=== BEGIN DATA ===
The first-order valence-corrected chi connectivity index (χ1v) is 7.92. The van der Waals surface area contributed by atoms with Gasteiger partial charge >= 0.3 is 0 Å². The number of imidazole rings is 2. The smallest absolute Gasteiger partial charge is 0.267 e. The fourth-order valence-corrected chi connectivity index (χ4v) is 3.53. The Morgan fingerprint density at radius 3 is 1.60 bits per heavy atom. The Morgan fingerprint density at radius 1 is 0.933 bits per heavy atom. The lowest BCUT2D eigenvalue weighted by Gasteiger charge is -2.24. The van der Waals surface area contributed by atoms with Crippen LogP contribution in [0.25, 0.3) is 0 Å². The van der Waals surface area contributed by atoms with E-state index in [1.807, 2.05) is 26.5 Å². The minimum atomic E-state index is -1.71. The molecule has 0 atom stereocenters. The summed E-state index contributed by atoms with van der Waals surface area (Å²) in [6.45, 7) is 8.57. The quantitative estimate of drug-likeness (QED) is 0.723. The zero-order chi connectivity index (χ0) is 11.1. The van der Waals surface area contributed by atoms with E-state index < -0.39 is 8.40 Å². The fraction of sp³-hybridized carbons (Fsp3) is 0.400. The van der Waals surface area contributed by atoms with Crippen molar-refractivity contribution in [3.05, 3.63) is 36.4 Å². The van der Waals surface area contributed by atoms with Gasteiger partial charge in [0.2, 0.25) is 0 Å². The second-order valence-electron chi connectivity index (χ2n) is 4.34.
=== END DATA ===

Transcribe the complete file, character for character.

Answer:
The first-order valence-corrected chi connectivity index (χ1v) is 7.92. The van der Waals surface area contributed by atoms with Gasteiger partial charge >= 0.3 is 0 Å². The number of imidazole rings is 2. The smallest absolute Gasteiger partial charge is 0.267 e. The fourth-order valence-corrected chi connectivity index (χ4v) is 3.53. The Morgan fingerprint density at radius 3 is 1.60 bits per heavy atom. The Morgan fingerprint density at radius 1 is 0.933 bits per heavy atom. The lowest BCUT2D eigenvalue weighted by Gasteiger charge is -2.24. The van der Waals surface area contributed by atoms with Crippen LogP contribution in [0.25, 0.3) is 0 Å². The van der Waals surface area contributed by atoms with E-state index in [1.807, 2.05) is 26.5 Å². The minimum atomic E-state index is -1.71. The molecule has 0 atom stereocenters. The summed E-state index contributed by atoms with van der Waals surface area (Å²) in [6.45, 7) is 8.57. The quantitative estimate of drug-likeness (QED) is 0.723. The zero-order chi connectivity index (χ0) is 11.1. The van der Waals surface area contributed by atoms with E-state index < -0.39 is 8.40 Å². The fraction of sp³-hybridized carbons (Fsp3) is 0.400. The van der Waals surface area contributed by atoms with Crippen molar-refractivity contribution in [3.05, 3.63) is 36.4 Å². The van der Waals surface area contributed by atoms with Gasteiger partial charge in [0.2, 0.25) is 0 Å². The second-order valence-electron chi connectivity index (χ2n) is 4.34.